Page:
I wonder then, what if anything could be done with products like Molyfusion. I have been lurking around the internet researching barrels and related products for some time, and have, from time to time, encountered what appeared to be independant reviews on various message boards. They all appear to have nothing but good to say. Plate +, and microlon have similarly good reputations.
Some things to bear in mind with products like these. These are lubricants. As such, they will decrease the pressure behind your bullet, potentially leading to a loss in velocity. More powder can be added to gain that velocity back, as you're just pushing pressure back up to normal levels.
I must wonder... Is there a net loss or net gain in barrel life this way? While the lubricant coating helps prevent metal on metal shearing, and also insulates the steel from heat (and more importantly carbon migration), the flip side is more powder needs to be burned for the same performance. This would be a rather interesting experiment!
I see two different issues here but you bring up good points. Burnishing the barrel with some type of lubricant or moly may not be a bad thing any may work as a positive, it could also be really bad for any number of factors.
Basically as Mike Rock stated he uses moly to fill in any micro lines after lapping provide a burnish (barrier) to prevent metal-to-metal contact.
Repeated coatings of lubricants such as moly from moly coated bullets is a whole other issue as you start building up the black moly ring. I donít know what moly fushions is or itís purpose. It you used it as a way to burnish the barrel it may work very wellÖdonít know.
As for independent review, those can be a crap shoot. Unless they detail each and every test that was run, how it was run and how and by what it was measured with you really donít know.
Products go through reviews of various types. A lot are very narrowly focused to allow the product manufacture to make a certain claim. It could have failed all the test but one that were conducted but passed the one they needed it pass to make that statement. Look at radar detectors. Everyone boast it beats the competition hands down in some independent test, but finding those results is next to near impossible. One detector may have performed better and detected x-band radar at 37.5 degree angle better than the other units being tested. Now they make the statement that in a head to head competition we beat our competition hands down.
Distance is not an issue, but the wind will make it interesting!
Moly fusion is a bore treatment oil that you run down the bore in patches. Some have plugged the chamber and poured the stuff into the bore and let it sit. At any rate, it's a one time treatment with a maintenance (diluted) oul that your supposed to use at a given interval to renew worn off treatment.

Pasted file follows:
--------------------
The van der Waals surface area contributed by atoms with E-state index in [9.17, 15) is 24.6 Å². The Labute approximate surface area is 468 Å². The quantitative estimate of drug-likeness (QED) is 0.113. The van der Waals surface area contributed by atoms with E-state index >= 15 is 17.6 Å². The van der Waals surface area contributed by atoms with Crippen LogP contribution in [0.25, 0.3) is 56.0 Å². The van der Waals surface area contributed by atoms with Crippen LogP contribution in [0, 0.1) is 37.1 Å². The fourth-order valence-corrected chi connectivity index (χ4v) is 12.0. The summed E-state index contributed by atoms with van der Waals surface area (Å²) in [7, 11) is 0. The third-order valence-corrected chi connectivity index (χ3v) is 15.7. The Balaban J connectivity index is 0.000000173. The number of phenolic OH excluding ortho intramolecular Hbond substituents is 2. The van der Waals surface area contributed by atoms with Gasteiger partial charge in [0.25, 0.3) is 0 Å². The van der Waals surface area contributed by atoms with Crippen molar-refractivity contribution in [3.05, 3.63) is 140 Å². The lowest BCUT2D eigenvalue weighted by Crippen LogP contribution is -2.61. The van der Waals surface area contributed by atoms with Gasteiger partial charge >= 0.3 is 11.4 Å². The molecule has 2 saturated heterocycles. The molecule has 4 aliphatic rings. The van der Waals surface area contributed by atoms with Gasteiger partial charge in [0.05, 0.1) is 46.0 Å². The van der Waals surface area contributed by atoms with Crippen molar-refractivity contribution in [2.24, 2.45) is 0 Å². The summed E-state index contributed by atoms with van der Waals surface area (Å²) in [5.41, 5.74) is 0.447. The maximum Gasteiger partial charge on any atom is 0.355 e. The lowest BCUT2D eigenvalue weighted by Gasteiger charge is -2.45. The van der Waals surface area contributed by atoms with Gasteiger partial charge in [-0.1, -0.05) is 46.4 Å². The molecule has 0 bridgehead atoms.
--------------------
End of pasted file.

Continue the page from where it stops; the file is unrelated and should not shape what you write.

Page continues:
Personally, when I try it, it'll be on some scraps of steel first, before I run the risk of hurting my barrel. Only after I get a chance to test its properties up close will I decide if its a good idea.
The reviews I've read thus far are anecdotal. Shooters and enthusisasts who've used it and gotten positive results. Not scientific, purely anecdotal, which is why I won't trust the stuff until I run some actual tests of my own.
Interesting material here. Thanks for taking the time to research, and then share, this information. I've read recommendations from several barrel manufacturer's and they seem to vary substantially. The guys with the expensive bore scopes have the visual advantage - for sure - when it comes to figuring out the best break-in procedures.
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also as it was in the days of Lot so it shall be in the days...
It's happening again!!! God sent to us His prophet, and His Word
to this generation and we once more are rejecting it as was prophesied!!! ---> As promised, God Sent His Prophet to us!
Jeff, I never had it explained to me in such detail. Thank You for sharing. I admire the way you stated facts, told you who said them and why.
I have always suscribed to the view my gunsmith told me years ago....
Shoot the gun and it will eventually be broken in. There is no way of telling exactly when. It could be 6 rounds it could be 36. Who really knows. When I get a new gun I shoot 3 rounds and clean then I shoot some 3 & 5 shot groups, usually about 15-20 rounds total. Clean again. Then go to my normal cleaning procedure - 40 rounds or end of hunting season, whichever comes first. My custom barrels usually start grouping well and cleaning easy pretty quick.
Factory barrels are a waste to spend any of that time.
I also switched to Wipeout last year, which I use with the wipeout accelerator, and it works amazing. Copper and fouling literally drip out of the barrel. Best part is no brushes. It also has protective lubricants, so oiling is not needed. The great thing about that is that when you go to the range after cleaning your first group is right on and no fouling shots are required.
I'll admit I was skeptical at first about the no oiling thing, but I left it last year and no problems. Although, if you plan on storing your gun for some time, oiling wouldn't hurt.